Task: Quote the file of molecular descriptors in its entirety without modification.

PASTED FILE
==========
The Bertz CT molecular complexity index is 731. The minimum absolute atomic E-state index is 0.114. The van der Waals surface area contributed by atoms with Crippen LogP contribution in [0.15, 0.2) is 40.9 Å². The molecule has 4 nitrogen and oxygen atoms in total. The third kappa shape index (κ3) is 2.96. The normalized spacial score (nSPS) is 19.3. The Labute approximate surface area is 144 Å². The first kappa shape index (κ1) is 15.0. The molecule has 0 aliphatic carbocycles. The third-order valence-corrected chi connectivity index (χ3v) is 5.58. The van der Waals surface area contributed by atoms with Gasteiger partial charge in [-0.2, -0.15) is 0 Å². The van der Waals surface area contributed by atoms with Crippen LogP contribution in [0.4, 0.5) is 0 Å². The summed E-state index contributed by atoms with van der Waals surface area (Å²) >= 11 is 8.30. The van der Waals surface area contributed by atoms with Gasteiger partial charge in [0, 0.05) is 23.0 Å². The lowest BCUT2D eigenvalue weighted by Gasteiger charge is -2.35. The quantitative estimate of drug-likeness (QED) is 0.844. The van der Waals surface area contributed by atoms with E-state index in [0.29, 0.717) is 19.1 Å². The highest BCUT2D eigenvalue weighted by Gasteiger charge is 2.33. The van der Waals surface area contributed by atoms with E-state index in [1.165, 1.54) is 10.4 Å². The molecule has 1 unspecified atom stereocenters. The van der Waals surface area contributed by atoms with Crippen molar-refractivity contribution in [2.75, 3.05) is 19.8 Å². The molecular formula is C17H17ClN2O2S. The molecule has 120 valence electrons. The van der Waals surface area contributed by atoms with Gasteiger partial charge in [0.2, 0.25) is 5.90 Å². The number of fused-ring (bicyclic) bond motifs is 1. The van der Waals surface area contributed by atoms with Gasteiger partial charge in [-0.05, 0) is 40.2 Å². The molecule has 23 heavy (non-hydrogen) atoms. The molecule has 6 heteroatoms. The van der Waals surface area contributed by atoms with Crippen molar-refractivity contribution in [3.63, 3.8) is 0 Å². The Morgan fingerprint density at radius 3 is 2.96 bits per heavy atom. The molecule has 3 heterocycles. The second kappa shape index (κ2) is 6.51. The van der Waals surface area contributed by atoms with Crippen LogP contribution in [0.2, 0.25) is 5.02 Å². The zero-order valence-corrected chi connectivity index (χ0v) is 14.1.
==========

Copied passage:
The Bertz CT molecular complexity index is 731. The minimum absolute atomic E-state index is 0.114. The van der Waals surface area contributed by atoms with Crippen LogP contribution in [0.15, 0.2) is 40.9 Å². The molecule has 4 nitrogen and oxygen atoms in total. The third kappa shape index (κ3) is 2.96. The normalized spacial score (nSPS) is 19.3. The Labute approximate surface area is 144 Å². The first kappa shape index (κ1) is 15.0. The molecule has 0 aliphatic carbocycles. The third-order valence-corrected chi connectivity index (χ3v) is 5.58. The van der Waals surface area contributed by atoms with Gasteiger partial charge in [-0.2, -0.15) is 0 Å². The van der Waals surface area contributed by atoms with Crippen LogP contribution in [0.4, 0.5) is 0 Å². The summed E-state index contributed by atoms with van der Waals surface area (Å²) >= 11 is 8.30. The van der Waals surface area contributed by atoms with Gasteiger partial charge in [0, 0.05) is 23.0 Å². The lowest BCUT2D eigenvalue weighted by Gasteiger charge is -2.35. The quantitative estimate of drug-likeness (QED) is 0.844. The van der Waals surface area contributed by atoms with E-state index in [0.29, 0.717) is 19.1 Å². The highest BCUT2D eigenvalue weighted by Gasteiger charge is 2.33. The van der Waals surface area contributed by atoms with E-state index in [1.165, 1.54) is 10.4 Å². The molecule has 1 unspecified atom stereocenters. The van der Waals surface area contributed by atoms with Crippen molar-refractivity contribution in [2.75, 3.05) is 19.8 Å². The molecular formula is C17H17ClN2O2S. The molecule has 120 valence electrons. The van der Waals surface area contributed by atoms with Gasteiger partial charge in [0.2, 0.25) is 5.90 Å². The number of fused-ring (bicyclic) bond motifs is 1. The van der Waals surface area contributed by atoms with Gasteiger partial charge in [-0.05, 0) is 40.2 Å². The molecule has 23 heavy (non-hydrogen) atoms. The molecule has 6 heteroatoms. The van der Waals surface area contributed by atoms with Crippen molar-refractivity contribution in [3.63, 3.8) is 0 Å². The Morgan fingerprint density at radius 3 is 2.96 bits per heavy atom. The molecule has 3 heterocycles. The second kappa shape index (κ2) is 6.51. The van der Waals surface area contributed by atoms with Crippen LogP contribution in [0.2, 0.25) is 5.02 Å². The zero-order valence-corrected chi connectivity index (χ0v) is 14.1.